Author + information
- Received April 15, 1996
- Revision received June 20, 1996
- Accepted July 1, 1996
- Published online November 1, 1996.
- Danny M. Skyba, PhD,
- Gustavo Camarano, MD1,
- Norman C. Goodman, BS,
- Richard J. Price, PhD2,
- Thomas C. Skalak, PhD and
- Sanjiv Kaul, MD, FACC**,3
- ↵**Address for correspondence: Dr. Sanjiv Kaul, Cardiovascular Division, Box 158, Medical Center, University of Virginia, Charlottesville, Virginia 22908.
Objectives. We sought to 1) study the effects of FS-069 on cardiac and systemic hemodynamic function, myocardial blood flow, left ventricular wall thickening and pulmonary gas exchange when injected intravenously; and 2) compare the myocardial kinetics and microvascular theology of FS-069 and Albunex when injected directly into a coronary artery.
Background. FS-069 is a second-generation echocardiographic contrast agent composed of perfluoropropane-filled albumin microspheres; it is capable of consistent and reproducible myocardial opacification from a venous injection.
Methods. Nine dogs were used to study the effects of FS-069 on hemodynamic function, pulmonary gas exchange, left ventricular wall thickening and myocardial blood flow and to characterize its myocardial kinetics when injected intravenously. These dogs were also used to compare the myocardial kinetics of FS-069 with those of Albunex during intracoronary injections. Nine Sprague-Dawley rats were used to compare the microvascular rheology of these two contrast agents, and in vitro modeling was performed to assess whether the microvascular findings of FS-069 can explain its echocardiographic behavior during direct coronary injections.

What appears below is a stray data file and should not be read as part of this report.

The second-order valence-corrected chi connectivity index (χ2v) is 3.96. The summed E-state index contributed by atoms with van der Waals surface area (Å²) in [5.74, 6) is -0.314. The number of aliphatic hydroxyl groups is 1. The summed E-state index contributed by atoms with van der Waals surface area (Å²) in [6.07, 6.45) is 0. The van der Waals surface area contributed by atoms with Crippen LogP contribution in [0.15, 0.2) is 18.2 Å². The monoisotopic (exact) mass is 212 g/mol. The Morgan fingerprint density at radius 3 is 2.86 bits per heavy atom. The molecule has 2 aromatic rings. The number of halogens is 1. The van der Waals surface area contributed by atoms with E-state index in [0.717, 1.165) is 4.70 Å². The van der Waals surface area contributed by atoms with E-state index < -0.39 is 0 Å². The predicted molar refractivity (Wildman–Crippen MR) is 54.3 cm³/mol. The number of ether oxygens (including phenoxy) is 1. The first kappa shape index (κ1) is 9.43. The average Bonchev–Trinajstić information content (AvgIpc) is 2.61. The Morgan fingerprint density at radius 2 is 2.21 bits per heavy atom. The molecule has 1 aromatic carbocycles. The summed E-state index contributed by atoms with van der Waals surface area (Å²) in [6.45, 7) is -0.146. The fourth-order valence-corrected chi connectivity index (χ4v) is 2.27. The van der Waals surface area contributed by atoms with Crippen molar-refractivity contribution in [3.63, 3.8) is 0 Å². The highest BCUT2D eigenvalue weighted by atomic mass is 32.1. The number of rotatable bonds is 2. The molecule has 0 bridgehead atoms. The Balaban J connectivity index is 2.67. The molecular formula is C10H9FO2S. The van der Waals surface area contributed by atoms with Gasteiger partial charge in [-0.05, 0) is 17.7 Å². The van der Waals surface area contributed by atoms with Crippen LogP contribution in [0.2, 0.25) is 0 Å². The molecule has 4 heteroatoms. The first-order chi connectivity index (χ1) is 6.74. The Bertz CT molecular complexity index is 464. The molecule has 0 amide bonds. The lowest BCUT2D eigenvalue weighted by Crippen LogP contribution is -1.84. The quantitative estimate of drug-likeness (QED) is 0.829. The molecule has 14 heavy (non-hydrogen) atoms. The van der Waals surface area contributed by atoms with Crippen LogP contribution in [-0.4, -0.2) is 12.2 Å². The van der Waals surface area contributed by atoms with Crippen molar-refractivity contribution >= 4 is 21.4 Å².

Results. There were no effects of 30 rapid venous injections of FS-069 (every 20 s) on cardiac output; mean aortic, pulmonary or left atrial pressures; and peak positive and negative first derivative of left ventricular pressure (dP/dt). Similarly, there were no effects of this agent on radiolabeled microsphere-measured regional myocardial blood flow, left ventricular wall thickening or pulmonary gas exchange. When injected intravenously, the myocardial transit of this agent resembled a gamma-variate form. When diluted FS-069 was injected directly into the coronary artery; however, its transit resembled the integral of gammavariate function, with persistent myocardial opacification lasting several minutes, which was different from that of Albunex. Intravital microscopy revealed that, unlike Albunex, when no bubbles are entrapped within the microcirculation after an arterial injection, a very small fraction of the diluted, larger FS-069 microbubbles are entrapped. In vitro modeling confirmed that this small fraction of microbubbles can result in persistent myocardial opacification.
Conclusions. FS-069 produces no changes in hemodynamic function, myocardial blood flow, left ventricular wall thickening or pulmonary gas exchange when injected intravenously in large amounts. When diluted FS-069 is injected into the coronary artery, a very small fraction of the larger bubbles are entrapped within the microcirculation, resulting in a persistent contrast effect. Thus, although FS-069 is a safe intravenous echocardiographic contrast agent, it cannot provide information on myocardial blood flow when injected directly into a coronary artery.
↵1 Dr. Camarano was the recipient of a Fellowship Training Grant from Mallinckrodt Medical, Inc., Saint Louis, Missouri.
↵2 Dr. Price is the recipient of a Postdoctoral Training Grant from the Virginia Affiliate of the American Heart Association, Glen Allen, Virginia.
↵3 Dr. Kaul is an Established Investigator of the National Center of the American Heart Association, Dallas, Texas.
This study was supported in part by Grants R01-HL48890, R01-HL-39680 and R01-HL-49146 from the National Heart, Lung, and Blood Institute, National Institutes of Health, Bethesda, Maryland; a grant from Molecular Biosystems, Inc., San Diego, California; and an equipment grant from General Electric Medical Systems, Milwaukee, Wisconsin.
This study was presented in part at the 5th and 7th Annual Scientific Sessions of the American Society of Echocardiography, San Francisco, California, June 1994 and Chicago, Illinois, June 1996, respectively.
- Received April 15, 1996.
- Revision received June 20, 1996.
- Accepted July 1, 1996.
- American College of Cardiology